In addition to being the author of the lays, Marie often interposes herself into the work as an active narrator. She sometimes poses the explicit moral of a particular poem, and other times praises her own talent as a storyteller.
The title character of "Guigemar." A virtuous knight who initially has no interest or use for love until a magic set of circumstances brings him overseas, where he falls in love with a married woman for whom he will ultimately fight.
The old king in "Guigemar"
The husband of the lady with whom Guigemar falls in love. He is perpetually jealous of his wife, and keeps her trapped in an isolated enclosure.
The queen in "Guigemar"
The lady with whom Guigemar falls in love. The wife of a lord in a far-away land, she lives in an isolated enclosure until the titular character arrives and they fall in love.
The maiden attendant in "Guigemar"
The lady's trustworthy attendant, who helps the lady to investigate Guigemar once he arrives and helps her keep the affair secret.
A king in "Guigemar" who finds Guigemar's beloved lady when she lands in Brittany. He loves her and won't let her go, and Guigemar ultimately has to defeat him to win her back.
The title character of "Equitan." The lord of Nantes, he falls in love with the wife of his seneschal, and dies tragically because of it.
Equitan's trustworthy servant. He takes care of the king's lands and judicial duties for him, but is cuckolded by the king.
The seneschal's wife
The woman with whom Equitan has an affair, who plots her husband's murder so they can be together. Instead, she dies at her husband's hands after being discovered in Equitan's arms.
The neighbors in "Le Fresne"
Two kind knights who live near one another. When the first has twins, the second is happy, and chastises his wife for maligning the other couple. He ultimately discovers his own daughter many years after his wife gave her away in a plot to save her reputation.
The mother in "Le Fresne"
A woman who slanders her neighbor cruelly when the neighbor has twins. She later has her own twins and, fearing such slander, gives away her daughter, who will be named "Le Fresne." She eventually repents and is reunited with her daughter at the end of the lay.
The maid in "Le Fresne"
The loyal servant of the slanderous wife, who raised the maid. She brings the infant girl far away to an abbey, so that the mother can keep her good reputation without killing the infant.
The porter in "Le Fresne"
The porter of the abbey where the title character is raised. The porter finds the girl and brings her to the abbess.
The porter's daughter in "Le Fresne"
A widow with her own infant, she nurses Le Fresne when her father brings the baby to her.
The abbess in "Le Fresne"
She raises the title character as her niece once her porter brings the infant to her.
A noble lady raised by an abbess when her mother abandons her to save her own reputation. Le Fresne grows up to have real nobility of spirit and to exhibit true selfless love, which leads her to a happy marriage and a reunion with her birth family. She is named for the ash tree in which she was found as an infant.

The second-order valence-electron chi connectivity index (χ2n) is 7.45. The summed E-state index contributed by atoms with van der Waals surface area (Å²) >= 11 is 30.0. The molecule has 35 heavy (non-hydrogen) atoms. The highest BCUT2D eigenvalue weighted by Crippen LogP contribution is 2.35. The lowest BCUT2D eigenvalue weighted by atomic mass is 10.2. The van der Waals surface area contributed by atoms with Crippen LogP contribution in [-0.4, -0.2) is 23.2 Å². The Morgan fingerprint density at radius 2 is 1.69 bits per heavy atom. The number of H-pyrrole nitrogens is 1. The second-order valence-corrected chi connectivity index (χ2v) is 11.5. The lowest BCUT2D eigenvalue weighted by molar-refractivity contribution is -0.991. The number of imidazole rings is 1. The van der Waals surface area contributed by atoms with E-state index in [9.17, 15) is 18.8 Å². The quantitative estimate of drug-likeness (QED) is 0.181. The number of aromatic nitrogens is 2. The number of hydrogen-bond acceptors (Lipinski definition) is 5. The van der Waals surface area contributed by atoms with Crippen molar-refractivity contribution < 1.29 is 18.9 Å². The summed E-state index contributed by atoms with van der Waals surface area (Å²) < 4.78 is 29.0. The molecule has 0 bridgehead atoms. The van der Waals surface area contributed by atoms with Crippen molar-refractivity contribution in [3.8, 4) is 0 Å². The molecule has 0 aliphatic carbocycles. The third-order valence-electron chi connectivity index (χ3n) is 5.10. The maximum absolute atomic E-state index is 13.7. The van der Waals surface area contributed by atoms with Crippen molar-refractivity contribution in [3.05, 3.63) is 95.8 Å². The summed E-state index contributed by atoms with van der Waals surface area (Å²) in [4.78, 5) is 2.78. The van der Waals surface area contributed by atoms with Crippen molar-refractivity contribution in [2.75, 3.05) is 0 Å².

A great lord who falls in love with Le Fresne based on her reputation and convinces her to be his mistress. He later is forced by his vassals to marry a noble woman, which leads to the final act of the poem.
The twin sister of Le Fresne. She is betrothed and married to Gurun, but the marriage is annulled after the truth has come out. She ends up with her own successful marriage.
The title character of "Bisclavret." A noble knight with a werewolf problem.
A disloyal woman who after learning Bisclavret's secret, fears his bestial side and so convinces a suitor to trap him in his werewolf form permanently. She ultimately comes to a bad end because of her disloyalty.
The knight in "Bisclavret"
He long pursues Bisclavret's wife to no avail until she learns of her husband's werewolf form. He helps her trap Bisclavret and happily takes his place as her husband. They both end up poorly because of their betrayal.
The king in "Bisclavret"
The ruler who is loyal to Bisclavret, both before and after he turns to wolf. He keeps the wolf as pet after he notices the wolf's noble and human-like behavior.
The wise man in "Bisclavret"
A servant of the king who helps the king realize that the wolf pet is possibly Bisclavret in wolf form.
Lanval's lord. He ignores Lanval in his granting of land and booty, and later holds Lanval on trial after his queen makes accusations.
The title character of "Lanval." A lonely knight who falls in love with a beautiful, mystical lady. He ends up with her after she saves him from his trial in Arthur's court.
The lady in "Lanval"
A lady more beautiful and more finely attired than any that ever lived, with some supernatural qualities. She seeks out Lanval and they have an affair he almost ruins by telling of her existence. She ultimately arrives to save him.
One of Arthur's knights, and the only one who stands up for Lanval when he is accused by Guinevere of illicit behavior.
Arthur's wife, and the queen who, offended by Lanval's rejection, tells the king that he made a move on her and then insulted her. She is never named in the lay.